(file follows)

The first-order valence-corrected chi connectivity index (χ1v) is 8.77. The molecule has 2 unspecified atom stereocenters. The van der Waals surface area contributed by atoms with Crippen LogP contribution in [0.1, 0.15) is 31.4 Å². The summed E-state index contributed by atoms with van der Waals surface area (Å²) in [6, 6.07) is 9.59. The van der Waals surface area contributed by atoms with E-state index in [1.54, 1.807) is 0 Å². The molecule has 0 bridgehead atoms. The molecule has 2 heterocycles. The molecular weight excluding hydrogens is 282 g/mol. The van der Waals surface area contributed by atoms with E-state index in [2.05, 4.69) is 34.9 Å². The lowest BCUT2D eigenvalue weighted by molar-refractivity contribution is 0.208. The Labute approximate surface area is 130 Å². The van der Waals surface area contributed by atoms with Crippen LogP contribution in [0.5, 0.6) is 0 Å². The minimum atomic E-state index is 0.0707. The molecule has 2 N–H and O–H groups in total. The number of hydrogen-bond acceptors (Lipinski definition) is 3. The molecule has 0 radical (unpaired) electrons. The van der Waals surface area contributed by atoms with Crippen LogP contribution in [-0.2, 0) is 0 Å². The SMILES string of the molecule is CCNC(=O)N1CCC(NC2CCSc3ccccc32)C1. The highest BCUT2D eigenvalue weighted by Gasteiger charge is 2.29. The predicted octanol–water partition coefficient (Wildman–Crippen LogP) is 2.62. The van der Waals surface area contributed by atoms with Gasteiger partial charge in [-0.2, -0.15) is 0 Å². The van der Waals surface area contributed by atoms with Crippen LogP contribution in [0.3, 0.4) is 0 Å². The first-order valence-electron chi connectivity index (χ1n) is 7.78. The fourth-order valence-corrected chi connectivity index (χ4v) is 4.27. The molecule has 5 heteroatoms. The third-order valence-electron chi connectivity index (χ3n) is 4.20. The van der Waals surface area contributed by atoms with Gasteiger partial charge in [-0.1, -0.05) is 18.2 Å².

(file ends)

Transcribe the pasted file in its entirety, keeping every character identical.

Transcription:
The first-order valence-corrected chi connectivity index (χ1v) is 8.77. The molecule has 2 unspecified atom stereocenters. The van der Waals surface area contributed by atoms with Crippen LogP contribution in [0.1, 0.15) is 31.4 Å². The summed E-state index contributed by atoms with van der Waals surface area (Å²) in [6, 6.07) is 9.59. The van der Waals surface area contributed by atoms with E-state index in [1.54, 1.807) is 0 Å². The molecule has 0 bridgehead atoms. The molecule has 2 heterocycles. The molecular weight excluding hydrogens is 282 g/mol. The van der Waals surface area contributed by atoms with E-state index in [2.05, 4.69) is 34.9 Å². The lowest BCUT2D eigenvalue weighted by molar-refractivity contribution is 0.208. The Labute approximate surface area is 130 Å². The van der Waals surface area contributed by atoms with Crippen LogP contribution in [0.5, 0.6) is 0 Å². The minimum atomic E-state index is 0.0707. The molecule has 2 N–H and O–H groups in total. The number of hydrogen-bond acceptors (Lipinski definition) is 3. The molecule has 0 radical (unpaired) electrons. The van der Waals surface area contributed by atoms with Crippen LogP contribution in [-0.2, 0) is 0 Å². The SMILES string of the molecule is CCNC(=O)N1CCC(NC2CCSc3ccccc32)C1. The highest BCUT2D eigenvalue weighted by Gasteiger charge is 2.29. The predicted octanol–water partition coefficient (Wildman–Crippen LogP) is 2.62. The van der Waals surface area contributed by atoms with Gasteiger partial charge in [-0.2, -0.15) is 0 Å². The van der Waals surface area contributed by atoms with Crippen LogP contribution in [0.3, 0.4) is 0 Å². The first-order valence-electron chi connectivity index (χ1n) is 7.78. The fourth-order valence-corrected chi connectivity index (χ4v) is 4.27. The molecule has 5 heteroatoms. The third-order valence-electron chi connectivity index (χ3n) is 4.20. The van der Waals surface area contributed by atoms with Gasteiger partial charge in [-0.1, -0.05) is 18.2 Å².